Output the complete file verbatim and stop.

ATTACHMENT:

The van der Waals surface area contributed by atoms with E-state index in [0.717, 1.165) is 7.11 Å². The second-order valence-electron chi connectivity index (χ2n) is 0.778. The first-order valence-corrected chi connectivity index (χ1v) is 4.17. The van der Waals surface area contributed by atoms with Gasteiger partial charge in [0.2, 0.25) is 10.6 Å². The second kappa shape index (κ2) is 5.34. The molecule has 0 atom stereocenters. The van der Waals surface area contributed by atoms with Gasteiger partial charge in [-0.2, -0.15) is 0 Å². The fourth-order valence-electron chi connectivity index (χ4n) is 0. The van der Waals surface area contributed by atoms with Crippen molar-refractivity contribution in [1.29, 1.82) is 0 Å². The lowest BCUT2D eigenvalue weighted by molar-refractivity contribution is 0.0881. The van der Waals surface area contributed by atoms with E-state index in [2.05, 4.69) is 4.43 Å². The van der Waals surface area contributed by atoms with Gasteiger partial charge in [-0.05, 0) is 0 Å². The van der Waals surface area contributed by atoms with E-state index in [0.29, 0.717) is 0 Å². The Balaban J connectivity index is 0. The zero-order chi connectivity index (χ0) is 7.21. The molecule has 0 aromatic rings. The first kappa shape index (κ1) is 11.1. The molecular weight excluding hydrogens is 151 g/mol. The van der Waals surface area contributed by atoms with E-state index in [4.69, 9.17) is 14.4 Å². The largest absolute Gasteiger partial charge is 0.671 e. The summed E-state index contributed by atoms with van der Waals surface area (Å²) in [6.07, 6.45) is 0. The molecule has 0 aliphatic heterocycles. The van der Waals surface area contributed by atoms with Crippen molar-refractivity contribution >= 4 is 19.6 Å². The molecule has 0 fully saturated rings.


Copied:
The van der Waals surface area contributed by atoms with E-state index in [0.717, 1.165) is 7.11 Å². The second-order valence-electron chi connectivity index (χ2n) is 0.778. The first-order valence-corrected chi connectivity index (χ1v) is 4.17. The van der Waals surface area contributed by atoms with Gasteiger partial charge in [0.2, 0.25) is 10.6 Å². The second kappa shape index (κ2) is 5.34. The molecule has 0 atom stereocenters. The van der Waals surface area contributed by atoms with Gasteiger partial charge in [-0.2, -0.15) is 0 Å². The fourth-order valence-electron chi connectivity index (χ4n) is 0. The van der Waals surface area contributed by atoms with Crippen molar-refractivity contribution in [1.29, 1.82) is 0 Å². The lowest BCUT2D eigenvalue weighted by molar-refractivity contribution is 0.0881. The van der Waals surface area contributed by atoms with E-state index in [2.05, 4.69) is 4.43 Å². The van der Waals surface area contributed by atoms with Gasteiger partial charge in [-0.05, 0) is 0 Å². The van der Waals surface area contributed by atoms with E-state index in [0.29, 0.717) is 0 Å². The Balaban J connectivity index is 0. The zero-order chi connectivity index (χ0) is 7.21. The molecule has 0 aromatic rings. The first kappa shape index (κ1) is 11.1. The molecular weight excluding hydrogens is 151 g/mol. The van der Waals surface area contributed by atoms with E-state index in [4.69, 9.17) is 14.4 Å². The largest absolute Gasteiger partial charge is 0.671 e. The summed E-state index contributed by atoms with van der Waals surface area (Å²) in [6.07, 6.45) is 0. The molecule has 0 aliphatic heterocycles. The van der Waals surface area contributed by atoms with Crippen molar-refractivity contribution >= 4 is 19.6 Å². The molecule has 0 fully saturated rings.